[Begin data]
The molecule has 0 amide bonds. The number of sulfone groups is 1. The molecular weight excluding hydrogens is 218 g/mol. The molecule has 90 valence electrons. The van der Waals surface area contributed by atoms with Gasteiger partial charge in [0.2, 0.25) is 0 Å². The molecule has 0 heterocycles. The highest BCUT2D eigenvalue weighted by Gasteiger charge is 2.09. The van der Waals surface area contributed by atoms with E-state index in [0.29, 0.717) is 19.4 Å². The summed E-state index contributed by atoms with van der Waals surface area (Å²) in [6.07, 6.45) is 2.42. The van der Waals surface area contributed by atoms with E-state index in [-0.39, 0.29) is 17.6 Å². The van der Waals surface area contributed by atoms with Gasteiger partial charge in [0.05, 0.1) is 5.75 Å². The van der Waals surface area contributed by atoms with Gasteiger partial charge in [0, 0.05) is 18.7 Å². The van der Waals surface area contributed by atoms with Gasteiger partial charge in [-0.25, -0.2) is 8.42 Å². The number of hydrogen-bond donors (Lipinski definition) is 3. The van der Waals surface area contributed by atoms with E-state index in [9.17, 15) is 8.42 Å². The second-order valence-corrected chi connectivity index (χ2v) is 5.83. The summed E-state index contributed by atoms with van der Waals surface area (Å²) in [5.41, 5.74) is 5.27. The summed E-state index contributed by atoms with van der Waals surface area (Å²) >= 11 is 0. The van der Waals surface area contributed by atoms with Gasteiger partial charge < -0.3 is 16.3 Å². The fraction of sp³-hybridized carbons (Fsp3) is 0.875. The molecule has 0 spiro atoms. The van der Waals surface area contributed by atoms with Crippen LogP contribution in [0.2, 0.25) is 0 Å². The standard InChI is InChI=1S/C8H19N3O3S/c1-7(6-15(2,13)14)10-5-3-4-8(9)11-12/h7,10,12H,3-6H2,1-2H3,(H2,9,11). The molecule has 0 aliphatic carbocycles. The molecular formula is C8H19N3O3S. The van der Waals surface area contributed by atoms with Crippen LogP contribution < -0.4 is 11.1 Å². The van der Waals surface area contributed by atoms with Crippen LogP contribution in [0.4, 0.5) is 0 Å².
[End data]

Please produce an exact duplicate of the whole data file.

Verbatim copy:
The molecule has 0 amide bonds. The number of sulfone groups is 1. The molecular weight excluding hydrogens is 218 g/mol. The molecule has 90 valence electrons. The van der Waals surface area contributed by atoms with Gasteiger partial charge in [0.2, 0.25) is 0 Å². The molecule has 0 heterocycles. The highest BCUT2D eigenvalue weighted by Gasteiger charge is 2.09. The van der Waals surface area contributed by atoms with E-state index in [0.29, 0.717) is 19.4 Å². The summed E-state index contributed by atoms with van der Waals surface area (Å²) in [6.07, 6.45) is 2.42. The van der Waals surface area contributed by atoms with E-state index in [-0.39, 0.29) is 17.6 Å². The van der Waals surface area contributed by atoms with Gasteiger partial charge in [0.05, 0.1) is 5.75 Å². The van der Waals surface area contributed by atoms with Gasteiger partial charge in [0, 0.05) is 18.7 Å². The van der Waals surface area contributed by atoms with Gasteiger partial charge in [-0.25, -0.2) is 8.42 Å². The number of hydrogen-bond donors (Lipinski definition) is 3. The van der Waals surface area contributed by atoms with E-state index in [9.17, 15) is 8.42 Å². The second-order valence-corrected chi connectivity index (χ2v) is 5.83. The summed E-state index contributed by atoms with van der Waals surface area (Å²) in [5.41, 5.74) is 5.27. The summed E-state index contributed by atoms with van der Waals surface area (Å²) >= 11 is 0. The van der Waals surface area contributed by atoms with Gasteiger partial charge < -0.3 is 16.3 Å². The fraction of sp³-hybridized carbons (Fsp3) is 0.875. The molecule has 0 spiro atoms. The van der Waals surface area contributed by atoms with Crippen LogP contribution in [0.2, 0.25) is 0 Å². The standard InChI is InChI=1S/C8H19N3O3S/c1-7(6-15(2,13)14)10-5-3-4-8(9)11-12/h7,10,12H,3-6H2,1-2H3,(H2,9,11). The molecule has 0 aliphatic carbocycles. The molecular formula is C8H19N3O3S. The van der Waals surface area contributed by atoms with Crippen LogP contribution < -0.4 is 11.1 Å². The van der Waals surface area contributed by atoms with Crippen LogP contribution in [0.4, 0.5) is 0 Å².